U.S. officials unsealed a federal grand jury indictment last week against Abu Hamza Masri, a radical London cleric, accusing him of orchestrating a hostage-taking plot in Yemen, among other crimes. The case involved the 1998 kidnapping of 16 Western tourists, a dozen of whom were British.

British officials have long considered Hamza a public menace because of his outspoken support for al Qaeda and have sought to strip him of his citizenship, possibly so he could be deported. But they have never been able to develop a criminal case against him, or to take him into custody until last week. And that was only in response to a U.S. request for his extradition.

On Friday, British Home Secretary David Blunkett said U.S. officials had simply been able to assemble more evidence against Hamza. "If we had that evidence and it related to our country," Blunkett told BBC radio, "we would have been able to take action through our courts."

In Germany, where the government estimates that more than 30,000 people belong to radical Islamic groups, the biggest targets have similarly remained beyond the reach of the law.

A German court last year did convict a Moroccan man, Mounir Motassadeq, of more than 3,000 counts of accessory to murder for aiding the Hamburg al Qaeda cell that carried out the Sept. 11 hijackings. But that verdict was overturned in March by federal appellate judges, who ruled that he was denied a fair trial and deserved a new one. Another alleged 9/11 accomplice, Abdelghani Mzoudi, was acquitted outright in February.

In the Motassadeq case, the appellate court threw out the verdict in part because U.S. officials would not allow testimony or interrogation transcripts from Ramzi Binalshibh, an al Qaeda leader and accused ringleader of the Sept. 11 plot. The defendant's lawyers had argued that Binalshibh could have verified that their client was unaware of the hijackers' plans.

As a result, some Germans have blamed the United States for the outcome of the case and the fact that Motassadeq remains a free man.

"We have a huge problem with the behavior of the U.S. authorities," said Ulrich von Jeinsen, an attorney representing Americans who lost family members in the Sept. 11 attacks. "It is a question to the American side: What are they willing to give us? It is simple and easy. We will have a reluctance [to pursue other cases in court] unless we have an exchange of cooperation among intelligence services."

Some legal experts, however, said German prosecutors and intelligence agencies should be held at least equally accountable. Christoph Safferling, a criminal law professor at the University of Erlangen-Nuremberg, said the appellate judges wanted to send a signal that the German judiciary should be more skeptical of evidence in future terrorism cases.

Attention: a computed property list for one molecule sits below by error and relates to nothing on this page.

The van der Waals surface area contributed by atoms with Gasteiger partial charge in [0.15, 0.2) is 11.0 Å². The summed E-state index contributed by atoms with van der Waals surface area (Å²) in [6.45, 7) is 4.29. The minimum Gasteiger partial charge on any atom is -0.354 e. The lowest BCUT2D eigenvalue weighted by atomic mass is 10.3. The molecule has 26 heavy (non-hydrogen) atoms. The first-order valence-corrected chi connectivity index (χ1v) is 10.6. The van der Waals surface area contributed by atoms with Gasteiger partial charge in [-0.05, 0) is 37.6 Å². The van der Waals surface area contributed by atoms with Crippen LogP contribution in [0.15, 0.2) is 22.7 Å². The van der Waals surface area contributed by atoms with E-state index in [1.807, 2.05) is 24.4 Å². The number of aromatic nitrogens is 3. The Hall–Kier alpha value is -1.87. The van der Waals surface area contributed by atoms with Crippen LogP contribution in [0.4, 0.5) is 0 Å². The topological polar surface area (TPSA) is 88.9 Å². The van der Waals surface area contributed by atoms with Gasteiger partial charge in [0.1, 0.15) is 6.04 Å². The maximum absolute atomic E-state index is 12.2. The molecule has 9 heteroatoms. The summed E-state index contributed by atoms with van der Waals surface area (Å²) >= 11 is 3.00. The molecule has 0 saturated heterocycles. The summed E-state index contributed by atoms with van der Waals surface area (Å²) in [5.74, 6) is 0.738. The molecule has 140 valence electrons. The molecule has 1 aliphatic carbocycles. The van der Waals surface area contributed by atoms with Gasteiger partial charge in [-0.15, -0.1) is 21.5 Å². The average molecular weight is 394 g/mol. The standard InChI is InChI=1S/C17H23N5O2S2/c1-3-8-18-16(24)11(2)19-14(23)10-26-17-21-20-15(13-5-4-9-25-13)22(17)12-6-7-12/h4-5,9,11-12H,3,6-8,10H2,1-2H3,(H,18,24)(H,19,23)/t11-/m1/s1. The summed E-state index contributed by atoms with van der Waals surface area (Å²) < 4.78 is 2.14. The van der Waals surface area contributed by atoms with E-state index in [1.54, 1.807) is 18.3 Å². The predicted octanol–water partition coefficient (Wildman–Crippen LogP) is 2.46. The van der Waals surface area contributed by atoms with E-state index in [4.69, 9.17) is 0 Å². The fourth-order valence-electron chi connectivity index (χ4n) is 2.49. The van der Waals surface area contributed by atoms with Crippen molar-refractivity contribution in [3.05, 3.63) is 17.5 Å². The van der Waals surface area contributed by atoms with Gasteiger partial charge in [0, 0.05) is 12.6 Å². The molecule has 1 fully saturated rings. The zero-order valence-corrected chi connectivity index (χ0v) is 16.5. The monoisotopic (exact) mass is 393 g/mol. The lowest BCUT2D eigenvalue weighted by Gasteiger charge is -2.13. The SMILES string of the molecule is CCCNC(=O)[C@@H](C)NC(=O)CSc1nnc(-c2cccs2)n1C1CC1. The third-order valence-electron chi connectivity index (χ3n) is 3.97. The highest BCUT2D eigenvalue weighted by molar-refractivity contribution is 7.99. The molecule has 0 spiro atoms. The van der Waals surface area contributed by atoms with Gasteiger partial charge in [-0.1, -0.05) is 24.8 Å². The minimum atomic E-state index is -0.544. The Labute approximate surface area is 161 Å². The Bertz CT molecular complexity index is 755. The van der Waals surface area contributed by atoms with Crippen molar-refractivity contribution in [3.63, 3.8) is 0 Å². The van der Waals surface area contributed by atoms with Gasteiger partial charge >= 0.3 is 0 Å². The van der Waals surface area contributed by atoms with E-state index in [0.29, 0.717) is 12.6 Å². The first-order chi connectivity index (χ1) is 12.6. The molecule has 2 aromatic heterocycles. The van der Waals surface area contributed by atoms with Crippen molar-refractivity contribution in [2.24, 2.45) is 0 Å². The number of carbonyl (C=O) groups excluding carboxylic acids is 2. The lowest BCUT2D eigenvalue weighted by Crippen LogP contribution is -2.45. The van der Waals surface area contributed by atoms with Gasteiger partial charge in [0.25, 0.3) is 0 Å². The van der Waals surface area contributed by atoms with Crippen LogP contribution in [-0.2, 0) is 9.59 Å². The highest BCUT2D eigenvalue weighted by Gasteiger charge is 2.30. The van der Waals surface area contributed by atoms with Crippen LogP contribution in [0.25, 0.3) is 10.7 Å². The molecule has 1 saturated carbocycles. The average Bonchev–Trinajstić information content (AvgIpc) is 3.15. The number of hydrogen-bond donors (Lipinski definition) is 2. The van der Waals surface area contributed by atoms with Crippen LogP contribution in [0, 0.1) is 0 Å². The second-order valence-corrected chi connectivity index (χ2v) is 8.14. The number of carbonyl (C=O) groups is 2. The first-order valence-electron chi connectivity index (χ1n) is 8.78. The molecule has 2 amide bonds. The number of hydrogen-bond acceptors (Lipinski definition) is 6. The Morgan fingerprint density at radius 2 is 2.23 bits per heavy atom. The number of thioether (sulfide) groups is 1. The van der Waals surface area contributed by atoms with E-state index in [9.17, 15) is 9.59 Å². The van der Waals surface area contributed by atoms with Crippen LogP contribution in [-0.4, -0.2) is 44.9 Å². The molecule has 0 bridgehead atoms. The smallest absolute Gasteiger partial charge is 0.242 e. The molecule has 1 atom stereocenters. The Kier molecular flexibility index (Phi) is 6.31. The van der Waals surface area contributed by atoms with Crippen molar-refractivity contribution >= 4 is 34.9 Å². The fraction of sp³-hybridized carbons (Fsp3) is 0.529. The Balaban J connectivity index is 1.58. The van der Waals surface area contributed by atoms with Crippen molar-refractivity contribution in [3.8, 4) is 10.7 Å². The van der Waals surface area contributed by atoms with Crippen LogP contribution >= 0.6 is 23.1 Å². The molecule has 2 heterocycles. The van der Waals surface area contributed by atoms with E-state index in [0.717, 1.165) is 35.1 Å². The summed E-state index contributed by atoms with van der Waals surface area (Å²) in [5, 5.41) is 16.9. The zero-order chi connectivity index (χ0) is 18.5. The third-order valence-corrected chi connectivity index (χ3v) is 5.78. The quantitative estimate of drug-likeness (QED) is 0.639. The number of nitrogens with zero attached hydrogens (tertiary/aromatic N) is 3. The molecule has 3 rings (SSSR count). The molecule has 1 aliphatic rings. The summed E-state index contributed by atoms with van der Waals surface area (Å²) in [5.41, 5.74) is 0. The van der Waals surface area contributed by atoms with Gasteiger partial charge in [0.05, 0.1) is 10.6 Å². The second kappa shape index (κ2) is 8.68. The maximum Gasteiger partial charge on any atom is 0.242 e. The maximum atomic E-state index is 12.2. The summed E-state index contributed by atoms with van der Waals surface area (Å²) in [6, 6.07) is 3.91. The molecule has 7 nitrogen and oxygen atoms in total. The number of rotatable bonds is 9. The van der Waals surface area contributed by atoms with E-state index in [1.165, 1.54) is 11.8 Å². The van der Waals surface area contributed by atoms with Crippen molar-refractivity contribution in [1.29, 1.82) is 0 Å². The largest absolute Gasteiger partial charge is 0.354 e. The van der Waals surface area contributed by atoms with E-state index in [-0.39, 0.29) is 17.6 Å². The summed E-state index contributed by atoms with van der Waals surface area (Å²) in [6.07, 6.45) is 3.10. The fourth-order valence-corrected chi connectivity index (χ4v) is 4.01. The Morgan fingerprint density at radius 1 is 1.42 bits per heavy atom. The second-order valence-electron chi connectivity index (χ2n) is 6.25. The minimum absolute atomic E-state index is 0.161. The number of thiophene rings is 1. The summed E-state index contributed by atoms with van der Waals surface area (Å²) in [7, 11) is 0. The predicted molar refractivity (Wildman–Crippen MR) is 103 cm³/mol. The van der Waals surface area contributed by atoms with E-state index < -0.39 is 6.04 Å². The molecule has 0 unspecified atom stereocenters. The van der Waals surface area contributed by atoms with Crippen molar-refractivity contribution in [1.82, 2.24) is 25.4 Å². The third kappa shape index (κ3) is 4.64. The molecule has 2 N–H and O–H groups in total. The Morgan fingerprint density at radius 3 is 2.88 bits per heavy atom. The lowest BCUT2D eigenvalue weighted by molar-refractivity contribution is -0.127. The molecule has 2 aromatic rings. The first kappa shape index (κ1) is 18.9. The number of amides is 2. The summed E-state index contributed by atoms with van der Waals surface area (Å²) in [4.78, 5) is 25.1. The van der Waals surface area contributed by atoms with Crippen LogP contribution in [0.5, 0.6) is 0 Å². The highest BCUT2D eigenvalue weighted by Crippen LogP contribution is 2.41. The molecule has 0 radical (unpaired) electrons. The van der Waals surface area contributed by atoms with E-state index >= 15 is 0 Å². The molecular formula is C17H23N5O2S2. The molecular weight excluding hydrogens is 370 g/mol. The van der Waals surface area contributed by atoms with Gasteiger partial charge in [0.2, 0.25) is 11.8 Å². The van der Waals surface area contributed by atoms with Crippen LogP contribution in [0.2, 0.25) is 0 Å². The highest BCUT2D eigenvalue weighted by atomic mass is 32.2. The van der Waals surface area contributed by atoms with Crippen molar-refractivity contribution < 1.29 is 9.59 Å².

"When you read the decision handed down, it is in some passages quite angry," Safferling said, referring to the overturning of the Motassadeq verdict. "It is quite angry that this person was convicted on such weak evidence, and also very angry with the intelligence services' [lack of] cooperation."

"The prosecutor was not well prepared in this case," he added. "They were relying on a lot of assumptions and hypotheses but couldn't prove them. I think they were under political pressure. I think if the prosecutor had really thought about it, maybe he wouldn't have indicted in the first place."

Public sentiment is building to change laws in an attempt to bolster security. An April poll by the Allensbach Institute found that 57 percent of Germans surveyed feared that there would be terrorist attacks in the country in the near future, the highest level recorded by the firm since shortly after the Sept. 11 hijackings.

Last week, after years of debate, German political leaders reached a compromise on a new immigration policy that among other things will make it easier for the government to deport terrorism suspects and keep them under closer surveillance.

"It needs to be possible to remove these people from Germany," said Reinhard Grindel, a member of the German Parliament from the opposition Christian Democrats. "There were holes in the laws here, and [the new immigration law] will now close them. The political consequence is that these people will no longer be able to stay in Germany."

But some scholars said it was unlikely that Germany would take stronger steps to expand police powers or allow indefinite detentions, in view of memories of Nazi rule and the Gestapo.

Special correspondents Shannon Smiley in Berlin and Stacy Meichtry in Rome contributed to this report.

Judicial officers stand in a Berlin courtroom next to a glass box where Ihsan Garnaoui, a Tunisian being tried on terrorism charges, sits during his trial.